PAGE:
Thoughts on B2B SaaS + Freemium

The past three places I’ve worked for utilized some form of a freemium go-to-market strategy (GTM) in order to attract new customers (ranging from pre-revenue to upwards of $100m ARR). I’ve learned some lessons and have started to develop some ideas about when this approach works (and when it doesn’t).

Update: I wrote a new post on freemium vs. free trial

If you’re not familiar with freemium, here’s the definition (via Wikipedia).

Freemium is a pricing strategy by which a product or service (typically a digital offering or application such as software, media, games or web services) is provided free of charge, but money (premium) is charged for proprietary features

For the purpose of this article, I’d like to exclude software companies that offer a specific trial length (i.e — 14-day or 30-day trial). Instead, I’m focusing on the “forever free” plan with no trial length.

A few success stories

Before I jump into examples, I thought it would be helpful to provide a few examples of B2B SaaS companies who have built successful businesses using this approach.

In many of these examples, these are highly competitive industries, but it’s clear that this approach can build fast-growing businesses.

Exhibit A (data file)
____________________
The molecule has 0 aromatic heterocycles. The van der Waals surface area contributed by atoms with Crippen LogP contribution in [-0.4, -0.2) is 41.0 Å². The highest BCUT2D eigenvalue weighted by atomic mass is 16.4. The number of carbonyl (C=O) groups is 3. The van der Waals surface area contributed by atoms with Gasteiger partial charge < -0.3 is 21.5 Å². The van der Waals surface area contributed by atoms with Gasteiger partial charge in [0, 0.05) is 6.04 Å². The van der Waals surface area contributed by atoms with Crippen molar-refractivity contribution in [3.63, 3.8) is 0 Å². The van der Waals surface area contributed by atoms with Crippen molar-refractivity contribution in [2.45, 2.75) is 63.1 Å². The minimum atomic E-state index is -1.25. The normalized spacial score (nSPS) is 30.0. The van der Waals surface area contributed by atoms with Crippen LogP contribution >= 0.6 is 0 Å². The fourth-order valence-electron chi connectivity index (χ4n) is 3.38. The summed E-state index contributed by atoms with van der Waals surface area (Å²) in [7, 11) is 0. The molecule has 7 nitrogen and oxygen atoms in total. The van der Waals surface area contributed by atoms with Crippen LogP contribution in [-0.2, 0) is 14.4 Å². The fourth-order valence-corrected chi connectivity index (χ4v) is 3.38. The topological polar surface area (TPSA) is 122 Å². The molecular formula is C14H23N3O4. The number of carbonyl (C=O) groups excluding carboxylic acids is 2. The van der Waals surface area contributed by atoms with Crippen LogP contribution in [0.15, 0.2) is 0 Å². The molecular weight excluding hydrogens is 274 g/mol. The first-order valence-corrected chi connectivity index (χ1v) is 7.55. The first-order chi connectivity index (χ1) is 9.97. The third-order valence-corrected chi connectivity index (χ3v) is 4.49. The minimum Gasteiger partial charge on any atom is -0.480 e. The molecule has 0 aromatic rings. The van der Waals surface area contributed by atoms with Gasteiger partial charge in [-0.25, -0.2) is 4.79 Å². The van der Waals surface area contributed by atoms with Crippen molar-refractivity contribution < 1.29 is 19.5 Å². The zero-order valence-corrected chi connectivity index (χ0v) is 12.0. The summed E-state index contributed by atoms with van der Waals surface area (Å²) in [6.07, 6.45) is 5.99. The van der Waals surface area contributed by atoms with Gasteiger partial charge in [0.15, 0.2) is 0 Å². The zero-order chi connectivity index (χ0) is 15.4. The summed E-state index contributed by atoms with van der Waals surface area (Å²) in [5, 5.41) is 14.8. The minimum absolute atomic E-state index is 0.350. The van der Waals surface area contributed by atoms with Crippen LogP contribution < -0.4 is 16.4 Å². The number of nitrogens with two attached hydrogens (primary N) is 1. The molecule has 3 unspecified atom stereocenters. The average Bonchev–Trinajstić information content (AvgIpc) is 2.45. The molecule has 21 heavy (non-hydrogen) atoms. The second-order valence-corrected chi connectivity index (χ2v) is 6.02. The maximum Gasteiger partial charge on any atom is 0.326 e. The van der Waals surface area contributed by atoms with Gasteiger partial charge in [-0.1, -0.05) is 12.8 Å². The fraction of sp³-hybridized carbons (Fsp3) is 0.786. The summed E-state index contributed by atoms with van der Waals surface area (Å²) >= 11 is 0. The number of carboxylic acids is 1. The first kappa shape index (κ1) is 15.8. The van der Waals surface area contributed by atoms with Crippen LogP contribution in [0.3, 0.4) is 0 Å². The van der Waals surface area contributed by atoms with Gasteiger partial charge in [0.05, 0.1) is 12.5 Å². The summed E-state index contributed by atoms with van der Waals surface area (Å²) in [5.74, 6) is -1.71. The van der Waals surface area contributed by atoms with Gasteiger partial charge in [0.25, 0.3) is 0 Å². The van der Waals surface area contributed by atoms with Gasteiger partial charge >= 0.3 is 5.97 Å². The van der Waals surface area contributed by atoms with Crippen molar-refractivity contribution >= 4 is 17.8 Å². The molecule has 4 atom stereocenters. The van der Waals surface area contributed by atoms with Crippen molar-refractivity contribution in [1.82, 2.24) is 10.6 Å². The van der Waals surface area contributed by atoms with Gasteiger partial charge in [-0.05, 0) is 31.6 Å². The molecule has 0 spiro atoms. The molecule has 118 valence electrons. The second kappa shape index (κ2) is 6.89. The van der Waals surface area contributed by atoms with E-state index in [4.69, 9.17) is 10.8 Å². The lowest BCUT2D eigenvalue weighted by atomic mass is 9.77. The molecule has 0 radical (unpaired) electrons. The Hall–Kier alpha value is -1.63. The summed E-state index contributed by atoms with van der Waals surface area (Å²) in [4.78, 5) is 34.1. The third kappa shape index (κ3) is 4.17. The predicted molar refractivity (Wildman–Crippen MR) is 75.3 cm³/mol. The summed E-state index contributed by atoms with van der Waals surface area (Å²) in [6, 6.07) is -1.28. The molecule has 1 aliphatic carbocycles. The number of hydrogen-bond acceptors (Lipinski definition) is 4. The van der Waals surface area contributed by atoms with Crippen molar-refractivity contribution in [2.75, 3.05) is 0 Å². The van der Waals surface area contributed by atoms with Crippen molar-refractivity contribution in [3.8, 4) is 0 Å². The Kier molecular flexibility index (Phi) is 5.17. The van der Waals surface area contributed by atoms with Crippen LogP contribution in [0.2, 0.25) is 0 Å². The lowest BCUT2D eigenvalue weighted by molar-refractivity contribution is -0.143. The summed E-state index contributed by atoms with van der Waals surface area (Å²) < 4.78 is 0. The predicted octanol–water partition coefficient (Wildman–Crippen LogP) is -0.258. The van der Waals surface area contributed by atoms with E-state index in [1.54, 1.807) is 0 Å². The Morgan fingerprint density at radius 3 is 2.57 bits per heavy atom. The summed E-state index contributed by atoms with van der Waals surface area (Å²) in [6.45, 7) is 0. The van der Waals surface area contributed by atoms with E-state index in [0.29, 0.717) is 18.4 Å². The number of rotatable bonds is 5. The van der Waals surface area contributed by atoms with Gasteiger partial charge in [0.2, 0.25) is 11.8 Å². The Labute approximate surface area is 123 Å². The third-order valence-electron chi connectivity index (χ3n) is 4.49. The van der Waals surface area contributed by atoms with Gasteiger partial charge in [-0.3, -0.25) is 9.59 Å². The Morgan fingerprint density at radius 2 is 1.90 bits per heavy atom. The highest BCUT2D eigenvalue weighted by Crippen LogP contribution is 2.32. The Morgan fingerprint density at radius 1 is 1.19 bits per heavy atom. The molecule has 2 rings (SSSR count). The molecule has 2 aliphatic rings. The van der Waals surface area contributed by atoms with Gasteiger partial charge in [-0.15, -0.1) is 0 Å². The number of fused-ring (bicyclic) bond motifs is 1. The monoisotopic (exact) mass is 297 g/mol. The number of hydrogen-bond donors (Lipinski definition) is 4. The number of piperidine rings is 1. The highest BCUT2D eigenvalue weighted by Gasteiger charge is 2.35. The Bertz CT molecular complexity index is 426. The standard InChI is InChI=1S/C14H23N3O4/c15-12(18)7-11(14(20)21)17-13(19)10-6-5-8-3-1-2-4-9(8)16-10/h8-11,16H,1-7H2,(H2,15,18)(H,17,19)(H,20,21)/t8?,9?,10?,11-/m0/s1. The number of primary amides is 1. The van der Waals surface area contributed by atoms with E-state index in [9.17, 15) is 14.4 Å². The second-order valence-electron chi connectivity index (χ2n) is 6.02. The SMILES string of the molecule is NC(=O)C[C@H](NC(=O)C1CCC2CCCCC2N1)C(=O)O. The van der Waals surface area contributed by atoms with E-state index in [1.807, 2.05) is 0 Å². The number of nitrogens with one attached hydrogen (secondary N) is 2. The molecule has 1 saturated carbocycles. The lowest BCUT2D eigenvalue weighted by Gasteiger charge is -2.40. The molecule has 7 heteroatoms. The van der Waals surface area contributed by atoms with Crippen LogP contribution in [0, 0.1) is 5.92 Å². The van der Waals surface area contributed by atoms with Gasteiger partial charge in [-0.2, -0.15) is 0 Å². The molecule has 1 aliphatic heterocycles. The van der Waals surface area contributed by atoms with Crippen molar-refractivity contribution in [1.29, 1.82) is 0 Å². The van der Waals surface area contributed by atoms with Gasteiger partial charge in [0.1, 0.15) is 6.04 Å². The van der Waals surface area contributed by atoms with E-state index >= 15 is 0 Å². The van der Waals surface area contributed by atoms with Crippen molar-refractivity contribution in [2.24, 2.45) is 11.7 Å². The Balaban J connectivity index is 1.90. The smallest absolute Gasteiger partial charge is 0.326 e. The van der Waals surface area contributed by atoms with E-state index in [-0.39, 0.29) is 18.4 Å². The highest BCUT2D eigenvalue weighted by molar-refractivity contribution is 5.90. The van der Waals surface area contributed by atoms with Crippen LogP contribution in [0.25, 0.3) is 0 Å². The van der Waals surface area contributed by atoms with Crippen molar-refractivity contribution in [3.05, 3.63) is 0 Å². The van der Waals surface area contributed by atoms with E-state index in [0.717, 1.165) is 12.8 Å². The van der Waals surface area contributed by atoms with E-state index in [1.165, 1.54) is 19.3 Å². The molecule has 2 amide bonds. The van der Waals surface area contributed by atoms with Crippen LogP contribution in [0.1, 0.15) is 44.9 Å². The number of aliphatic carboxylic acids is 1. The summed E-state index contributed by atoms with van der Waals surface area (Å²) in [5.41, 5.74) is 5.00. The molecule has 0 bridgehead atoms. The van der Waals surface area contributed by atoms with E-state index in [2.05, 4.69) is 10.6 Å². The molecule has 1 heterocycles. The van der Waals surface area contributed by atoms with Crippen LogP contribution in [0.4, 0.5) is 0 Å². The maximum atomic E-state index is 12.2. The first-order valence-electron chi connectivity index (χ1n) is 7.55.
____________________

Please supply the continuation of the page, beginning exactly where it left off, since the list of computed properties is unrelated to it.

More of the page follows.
Let’s move on to more specifics now.

1.) Simple Value Proposition

The first (and most important) rule is that the product needs to be simple to understand by the masses (not your friends in tech). Dropbox is a service to store your files. Slack is Facebook Messenger for Business. Mailchimp helps you send customer emails. Trello is a to-do app. Safari (where I used to work) is like Netflix but for your career.

A simple value proposition is important because you can’t spend the time (or money) to educate your customers about your service over several touch-points. It needs to be immediately obvious what the value is. I’ll explain more in a bit, but it boils down to your cost to acquire a new (paying) customer.

2.) Value for Entire Organization

A simple value proposition matters because the most successful B2B freemium plays have the potential to spread across the entire organization like a virus. The value proposition needs to be short and concise and appealing to many departments.

If the value proposition is constrained to providing value for one department (only targeting developers for example), it puts an upper bound as you work to expand the account over time.

3.) Immediate Switching Costs

This next section sounds weird but is super important. The best products in this space create immediate lock-in (or at least the feeling of it). It’s baked into the core value of the product.

For example, when I upload a list of customers to Mailchimp and send a few campaigns, If I leave next month, I lose some of the send reports/data.